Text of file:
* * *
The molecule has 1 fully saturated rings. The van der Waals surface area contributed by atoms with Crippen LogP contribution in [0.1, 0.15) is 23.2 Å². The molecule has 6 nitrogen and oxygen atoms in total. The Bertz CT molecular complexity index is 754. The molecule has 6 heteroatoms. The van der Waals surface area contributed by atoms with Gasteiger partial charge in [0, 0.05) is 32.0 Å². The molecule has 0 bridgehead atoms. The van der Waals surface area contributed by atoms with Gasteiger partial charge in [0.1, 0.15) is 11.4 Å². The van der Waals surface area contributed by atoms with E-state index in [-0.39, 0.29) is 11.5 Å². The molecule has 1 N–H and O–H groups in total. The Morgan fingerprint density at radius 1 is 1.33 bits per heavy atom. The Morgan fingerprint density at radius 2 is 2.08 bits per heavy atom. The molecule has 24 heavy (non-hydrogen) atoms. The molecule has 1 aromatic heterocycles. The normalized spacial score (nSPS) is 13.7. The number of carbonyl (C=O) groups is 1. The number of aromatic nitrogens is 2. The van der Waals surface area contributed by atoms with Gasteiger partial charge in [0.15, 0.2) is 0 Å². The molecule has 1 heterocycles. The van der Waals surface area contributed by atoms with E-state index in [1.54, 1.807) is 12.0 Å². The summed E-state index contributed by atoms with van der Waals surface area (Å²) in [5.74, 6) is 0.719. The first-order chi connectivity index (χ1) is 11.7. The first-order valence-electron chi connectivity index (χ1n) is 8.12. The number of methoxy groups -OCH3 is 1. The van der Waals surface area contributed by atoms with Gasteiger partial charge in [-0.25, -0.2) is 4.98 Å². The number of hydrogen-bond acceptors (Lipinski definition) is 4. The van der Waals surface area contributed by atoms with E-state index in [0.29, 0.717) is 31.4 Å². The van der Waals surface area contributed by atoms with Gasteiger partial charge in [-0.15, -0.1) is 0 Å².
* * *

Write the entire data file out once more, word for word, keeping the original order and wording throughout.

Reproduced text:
The molecule has 1 fully saturated rings. The van der Waals surface area contributed by atoms with Crippen LogP contribution in [0.1, 0.15) is 23.2 Å². The molecule has 6 nitrogen and oxygen atoms in total. The Bertz CT molecular complexity index is 754. The molecule has 6 heteroatoms. The van der Waals surface area contributed by atoms with Gasteiger partial charge in [0, 0.05) is 32.0 Å². The molecule has 0 bridgehead atoms. The van der Waals surface area contributed by atoms with Gasteiger partial charge in [0.1, 0.15) is 11.4 Å². The van der Waals surface area contributed by atoms with E-state index in [-0.39, 0.29) is 11.5 Å². The molecule has 1 N–H and O–H groups in total. The Morgan fingerprint density at radius 1 is 1.33 bits per heavy atom. The Morgan fingerprint density at radius 2 is 2.08 bits per heavy atom. The molecule has 24 heavy (non-hydrogen) atoms. The molecule has 1 aromatic heterocycles. The normalized spacial score (nSPS) is 13.7. The number of carbonyl (C=O) groups is 1. The number of aromatic nitrogens is 2. The van der Waals surface area contributed by atoms with Gasteiger partial charge in [0.15, 0.2) is 0 Å². The molecule has 1 heterocycles. The van der Waals surface area contributed by atoms with E-state index in [1.54, 1.807) is 12.0 Å². The summed E-state index contributed by atoms with van der Waals surface area (Å²) in [5.74, 6) is 0.719. The first-order chi connectivity index (χ1) is 11.7. The first-order valence-electron chi connectivity index (χ1n) is 8.12. The number of methoxy groups -OCH3 is 1. The van der Waals surface area contributed by atoms with Gasteiger partial charge in [-0.25, -0.2) is 4.98 Å². The number of hydrogen-bond acceptors (Lipinski definition) is 4. The van der Waals surface area contributed by atoms with E-state index in [0.29, 0.717) is 31.4 Å². The van der Waals surface area contributed by atoms with Gasteiger partial charge in [-0.15, -0.1) is 0 Å².